13th century, an era when the Mongols were considered the Scourge of God, had rulers from Hungary to China quaking in their boots at the mere thought of a Mongol attack. One potentate however was a notable exception: he was, in fact, in the habit of defeating Mongol raids and keeping his dominion, among the world’s most prosperous, conspicuously safe from pony-riding barbarians.

Sultan Alauddin Khilji of the Delhi Sultanate was one of the finest generals in the history of the Indian subcontinent. He came to the throne after a coup against his uncle, and his successful military expeditions against the Mongols required a large and efficient standing army. It would take one of history’s most innovative economic policies to maintain it.

The Sultan’s solution to the problem was as brutally efficient as his military campaigns. The larger the army, the higher its upkeep. However, if prices of essential commodities were lowered, he could assure the same quality of life for his soldiers at a lower cost to the treasury without compromising their fighting calibre.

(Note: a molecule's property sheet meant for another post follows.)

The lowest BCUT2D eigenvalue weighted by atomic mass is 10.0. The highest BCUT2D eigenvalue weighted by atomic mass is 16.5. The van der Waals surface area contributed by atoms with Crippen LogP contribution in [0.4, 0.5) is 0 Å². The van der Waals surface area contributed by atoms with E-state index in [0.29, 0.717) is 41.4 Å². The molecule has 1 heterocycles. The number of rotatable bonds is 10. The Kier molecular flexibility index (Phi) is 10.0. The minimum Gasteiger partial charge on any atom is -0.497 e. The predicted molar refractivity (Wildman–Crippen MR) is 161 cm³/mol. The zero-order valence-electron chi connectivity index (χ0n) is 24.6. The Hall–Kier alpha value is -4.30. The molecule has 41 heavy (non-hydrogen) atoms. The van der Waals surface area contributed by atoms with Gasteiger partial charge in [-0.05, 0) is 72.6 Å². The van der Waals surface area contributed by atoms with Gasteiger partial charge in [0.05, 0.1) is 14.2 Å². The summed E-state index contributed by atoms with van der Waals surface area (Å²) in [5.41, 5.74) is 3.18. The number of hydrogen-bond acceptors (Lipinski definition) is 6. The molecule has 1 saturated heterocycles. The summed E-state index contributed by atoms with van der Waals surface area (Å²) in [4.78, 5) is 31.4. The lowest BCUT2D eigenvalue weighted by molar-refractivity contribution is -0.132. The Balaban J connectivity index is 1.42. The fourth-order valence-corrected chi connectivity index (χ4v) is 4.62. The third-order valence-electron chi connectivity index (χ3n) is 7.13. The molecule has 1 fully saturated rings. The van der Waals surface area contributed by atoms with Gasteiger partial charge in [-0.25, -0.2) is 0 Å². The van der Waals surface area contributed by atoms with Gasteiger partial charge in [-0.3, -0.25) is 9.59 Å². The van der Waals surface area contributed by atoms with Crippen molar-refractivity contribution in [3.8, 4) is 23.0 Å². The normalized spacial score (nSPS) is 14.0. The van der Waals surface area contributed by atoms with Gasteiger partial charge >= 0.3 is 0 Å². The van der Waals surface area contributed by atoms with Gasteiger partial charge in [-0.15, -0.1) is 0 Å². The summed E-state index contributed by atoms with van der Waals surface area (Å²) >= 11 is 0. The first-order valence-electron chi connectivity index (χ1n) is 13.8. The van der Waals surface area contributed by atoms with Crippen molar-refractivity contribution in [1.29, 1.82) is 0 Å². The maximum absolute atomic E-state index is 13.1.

If the prices of essential commodities were fixed to buy the support of the military, the prices of every other commodity would also have to be controlled to ensure a similar quality of life for cultivators and merchants. The controls, therefore, were extended to every commodity available in Delhi’s markets – ranging from fine cloth to ponies – in an ever-expanding bureaucratic maze.

Fundamental market rules haven’t really changed much from the 13th to the 21st century. Price controls inevitably led to black market trading as a new equilibrium is reached between buyers and sellers. In addition, famines inevitably led to hoarding and shortages.

A policy like this would be impossible to maintain in a state which had to adhere to human rights. Luckily for the Sultan, the Delhi Sultanate was famous for many things, but humanitarianism was not one of them.

Draconian punishments were applied to any merchant who dared to hoard and sell items on the black market. Peasants were forced to come to Delhi and sell only to government-approved merchants at government-approved prices. This is in addition to the land revenue they already paid – which the Sultan paid back to the merchants, allowing for a small profit margin.